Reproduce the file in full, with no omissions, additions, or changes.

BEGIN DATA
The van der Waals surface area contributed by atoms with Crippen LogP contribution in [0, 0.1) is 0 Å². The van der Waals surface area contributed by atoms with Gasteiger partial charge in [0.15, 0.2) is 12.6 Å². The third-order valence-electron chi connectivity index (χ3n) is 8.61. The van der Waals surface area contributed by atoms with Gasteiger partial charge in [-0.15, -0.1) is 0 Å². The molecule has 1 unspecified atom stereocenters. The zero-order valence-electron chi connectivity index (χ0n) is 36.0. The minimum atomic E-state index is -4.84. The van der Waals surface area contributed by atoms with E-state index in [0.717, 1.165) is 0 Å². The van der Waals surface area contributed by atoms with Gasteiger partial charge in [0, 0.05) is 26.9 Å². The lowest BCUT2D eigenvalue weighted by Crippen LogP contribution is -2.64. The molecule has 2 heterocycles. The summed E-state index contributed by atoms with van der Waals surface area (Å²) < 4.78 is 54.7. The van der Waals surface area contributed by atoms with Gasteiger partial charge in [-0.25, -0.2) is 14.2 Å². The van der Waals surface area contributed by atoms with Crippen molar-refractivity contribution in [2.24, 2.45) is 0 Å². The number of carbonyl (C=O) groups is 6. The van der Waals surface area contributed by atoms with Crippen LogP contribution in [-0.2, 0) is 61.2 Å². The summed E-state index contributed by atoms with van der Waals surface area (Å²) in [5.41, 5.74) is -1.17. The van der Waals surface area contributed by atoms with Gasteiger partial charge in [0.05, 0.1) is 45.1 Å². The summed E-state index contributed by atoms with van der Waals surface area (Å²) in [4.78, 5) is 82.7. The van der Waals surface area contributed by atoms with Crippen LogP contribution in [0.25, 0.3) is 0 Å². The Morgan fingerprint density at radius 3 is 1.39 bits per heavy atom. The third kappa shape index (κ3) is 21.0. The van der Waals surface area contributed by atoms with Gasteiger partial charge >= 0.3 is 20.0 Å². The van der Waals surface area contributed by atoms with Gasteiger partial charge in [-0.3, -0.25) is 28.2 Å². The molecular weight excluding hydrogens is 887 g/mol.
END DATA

The van der Waals surface area contributed by atoms with Crippen LogP contribution in [0, 0.1) is 0 Å². The van der Waals surface area contributed by atoms with Gasteiger partial charge in [0.15, 0.2) is 12.6 Å². The third-order valence-electron chi connectivity index (χ3n) is 8.61. The van der Waals surface area contributed by atoms with Gasteiger partial charge in [-0.15, -0.1) is 0 Å². The molecule has 1 unspecified atom stereocenters. The zero-order valence-electron chi connectivity index (χ0n) is 36.0. The minimum atomic E-state index is -4.84. The van der Waals surface area contributed by atoms with E-state index in [0.717, 1.165) is 0 Å². The van der Waals surface area contributed by atoms with Gasteiger partial charge in [0, 0.05) is 26.9 Å². The lowest BCUT2D eigenvalue weighted by Crippen LogP contribution is -2.64. The molecule has 2 heterocycles. The summed E-state index contributed by atoms with van der Waals surface area (Å²) < 4.78 is 54.7. The van der Waals surface area contributed by atoms with Gasteiger partial charge in [-0.25, -0.2) is 14.2 Å². The van der Waals surface area contributed by atoms with Crippen molar-refractivity contribution in [2.24, 2.45) is 0 Å². The number of carbonyl (C=O) groups is 6. The van der Waals surface area contributed by atoms with Crippen LogP contribution in [-0.2, 0) is 61.2 Å². The summed E-state index contributed by atoms with van der Waals surface area (Å²) in [5.41, 5.74) is -1.17. The van der Waals surface area contributed by atoms with Gasteiger partial charge in [0.05, 0.1) is 45.1 Å². The summed E-state index contributed by atoms with van der Waals surface area (Å²) in [4.78, 5) is 82.7. The van der Waals surface area contributed by atoms with Crippen LogP contribution in [0.25, 0.3) is 0 Å². The Morgan fingerprint density at radius 3 is 1.39 bits per heavy atom. The third kappa shape index (κ3) is 21.0. The van der Waals surface area contributed by atoms with Gasteiger partial charge >= 0.3 is 20.0 Å². The van der Waals surface area contributed by atoms with Gasteiger partial charge in [-0.3, -0.25) is 28.2 Å². The molecular weight excluding hydrogens is 887 g/mol.